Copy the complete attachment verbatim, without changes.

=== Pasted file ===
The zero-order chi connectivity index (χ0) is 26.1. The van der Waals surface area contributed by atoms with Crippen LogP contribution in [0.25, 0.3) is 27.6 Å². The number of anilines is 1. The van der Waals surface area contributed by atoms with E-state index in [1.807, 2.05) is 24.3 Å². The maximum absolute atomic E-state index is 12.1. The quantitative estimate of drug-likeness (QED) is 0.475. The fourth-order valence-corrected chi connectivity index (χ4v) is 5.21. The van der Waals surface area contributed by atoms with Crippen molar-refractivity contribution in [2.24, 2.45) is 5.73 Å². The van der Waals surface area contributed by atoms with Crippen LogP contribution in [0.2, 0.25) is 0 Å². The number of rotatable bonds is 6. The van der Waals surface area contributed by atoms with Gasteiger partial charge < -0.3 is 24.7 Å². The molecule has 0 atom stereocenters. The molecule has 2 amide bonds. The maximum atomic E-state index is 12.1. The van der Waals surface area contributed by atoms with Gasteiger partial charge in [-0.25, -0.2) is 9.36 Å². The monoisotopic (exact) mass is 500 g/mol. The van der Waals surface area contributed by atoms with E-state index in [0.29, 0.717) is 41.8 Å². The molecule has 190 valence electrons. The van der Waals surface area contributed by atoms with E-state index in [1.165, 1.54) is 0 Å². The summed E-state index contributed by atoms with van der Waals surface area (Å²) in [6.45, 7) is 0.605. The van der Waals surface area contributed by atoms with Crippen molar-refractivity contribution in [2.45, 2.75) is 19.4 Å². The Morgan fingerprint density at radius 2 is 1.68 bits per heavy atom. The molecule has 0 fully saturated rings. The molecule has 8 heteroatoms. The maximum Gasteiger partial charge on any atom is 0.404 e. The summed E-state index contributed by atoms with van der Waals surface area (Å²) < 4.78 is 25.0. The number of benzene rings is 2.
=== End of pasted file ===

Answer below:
The zero-order chi connectivity index (χ0) is 26.1. The van der Waals surface area contributed by atoms with Crippen LogP contribution in [0.25, 0.3) is 27.6 Å². The number of anilines is 1. The van der Waals surface area contributed by atoms with E-state index in [1.807, 2.05) is 24.3 Å². The maximum absolute atomic E-state index is 12.1. The quantitative estimate of drug-likeness (QED) is 0.475. The fourth-order valence-corrected chi connectivity index (χ4v) is 5.21. The van der Waals surface area contributed by atoms with Crippen molar-refractivity contribution in [2.24, 2.45) is 5.73 Å². The van der Waals surface area contributed by atoms with Crippen LogP contribution in [0.2, 0.25) is 0 Å². The number of rotatable bonds is 6. The van der Waals surface area contributed by atoms with Gasteiger partial charge < -0.3 is 24.7 Å². The molecule has 0 atom stereocenters. The molecule has 2 amide bonds. The maximum atomic E-state index is 12.1. The van der Waals surface area contributed by atoms with Gasteiger partial charge in [-0.25, -0.2) is 9.36 Å². The monoisotopic (exact) mass is 500 g/mol. The van der Waals surface area contributed by atoms with E-state index in [0.29, 0.717) is 41.8 Å². The molecule has 190 valence electrons. The van der Waals surface area contributed by atoms with E-state index in [1.165, 1.54) is 0 Å². The summed E-state index contributed by atoms with van der Waals surface area (Å²) in [6.45, 7) is 0.605. The van der Waals surface area contributed by atoms with Crippen molar-refractivity contribution in [2.45, 2.75) is 19.4 Å². The Morgan fingerprint density at radius 2 is 1.68 bits per heavy atom. The molecule has 0 fully saturated rings. The molecule has 8 heteroatoms. The maximum Gasteiger partial charge on any atom is 0.404 e. The summed E-state index contributed by atoms with van der Waals surface area (Å²) < 4.78 is 25.0. The number of benzene rings is 2.